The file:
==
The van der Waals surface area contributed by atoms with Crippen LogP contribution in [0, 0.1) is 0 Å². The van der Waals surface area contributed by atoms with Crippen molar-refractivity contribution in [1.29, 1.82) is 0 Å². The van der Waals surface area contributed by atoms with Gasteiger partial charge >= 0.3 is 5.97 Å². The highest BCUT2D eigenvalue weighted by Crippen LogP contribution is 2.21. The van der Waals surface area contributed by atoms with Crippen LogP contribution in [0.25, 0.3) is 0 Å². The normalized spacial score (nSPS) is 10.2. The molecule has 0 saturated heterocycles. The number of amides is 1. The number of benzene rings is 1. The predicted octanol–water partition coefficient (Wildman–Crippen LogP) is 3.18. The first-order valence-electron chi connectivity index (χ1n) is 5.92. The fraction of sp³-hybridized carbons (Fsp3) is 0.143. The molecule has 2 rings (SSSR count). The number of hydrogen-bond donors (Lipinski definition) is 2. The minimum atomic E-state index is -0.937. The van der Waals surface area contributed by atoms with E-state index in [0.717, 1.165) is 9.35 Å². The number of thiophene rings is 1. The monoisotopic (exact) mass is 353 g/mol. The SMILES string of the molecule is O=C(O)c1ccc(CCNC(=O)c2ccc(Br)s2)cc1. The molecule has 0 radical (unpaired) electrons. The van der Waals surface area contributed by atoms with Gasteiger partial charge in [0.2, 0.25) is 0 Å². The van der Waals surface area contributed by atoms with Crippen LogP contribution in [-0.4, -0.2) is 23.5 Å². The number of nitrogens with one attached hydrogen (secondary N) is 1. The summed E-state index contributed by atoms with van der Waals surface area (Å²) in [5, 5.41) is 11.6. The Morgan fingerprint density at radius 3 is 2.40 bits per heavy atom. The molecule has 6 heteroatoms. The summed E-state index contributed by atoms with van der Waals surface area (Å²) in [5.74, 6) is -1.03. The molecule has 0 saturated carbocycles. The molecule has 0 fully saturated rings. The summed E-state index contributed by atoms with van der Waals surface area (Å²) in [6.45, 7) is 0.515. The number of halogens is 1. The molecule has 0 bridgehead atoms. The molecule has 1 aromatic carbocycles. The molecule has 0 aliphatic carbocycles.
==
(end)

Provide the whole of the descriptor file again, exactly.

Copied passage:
The van der Waals surface area contributed by atoms with Crippen LogP contribution in [0, 0.1) is 0 Å². The van der Waals surface area contributed by atoms with Crippen molar-refractivity contribution in [1.29, 1.82) is 0 Å². The van der Waals surface area contributed by atoms with Gasteiger partial charge >= 0.3 is 5.97 Å². The highest BCUT2D eigenvalue weighted by Crippen LogP contribution is 2.21. The van der Waals surface area contributed by atoms with Crippen LogP contribution in [0.25, 0.3) is 0 Å². The normalized spacial score (nSPS) is 10.2. The molecule has 0 saturated heterocycles. The number of amides is 1. The number of benzene rings is 1. The predicted octanol–water partition coefficient (Wildman–Crippen LogP) is 3.18. The first-order valence-electron chi connectivity index (χ1n) is 5.92. The fraction of sp³-hybridized carbons (Fsp3) is 0.143. The molecule has 2 rings (SSSR count). The number of hydrogen-bond donors (Lipinski definition) is 2. The minimum atomic E-state index is -0.937. The van der Waals surface area contributed by atoms with E-state index in [0.717, 1.165) is 9.35 Å². The number of thiophene rings is 1. The monoisotopic (exact) mass is 353 g/mol. The SMILES string of the molecule is O=C(O)c1ccc(CCNC(=O)c2ccc(Br)s2)cc1. The molecule has 0 radical (unpaired) electrons. The van der Waals surface area contributed by atoms with Gasteiger partial charge in [0.2, 0.25) is 0 Å². The van der Waals surface area contributed by atoms with Crippen LogP contribution in [-0.4, -0.2) is 23.5 Å². The number of nitrogens with one attached hydrogen (secondary N) is 1. The summed E-state index contributed by atoms with van der Waals surface area (Å²) in [5, 5.41) is 11.6. The Morgan fingerprint density at radius 3 is 2.40 bits per heavy atom. The molecule has 6 heteroatoms. The summed E-state index contributed by atoms with van der Waals surface area (Å²) in [5.74, 6) is -1.03. The molecule has 0 saturated carbocycles. The molecule has 0 fully saturated rings. The summed E-state index contributed by atoms with van der Waals surface area (Å²) in [6.45, 7) is 0.515. The number of halogens is 1. The molecule has 0 bridgehead atoms. The molecule has 1 aromatic carbocycles. The molecule has 0 aliphatic carbocycles.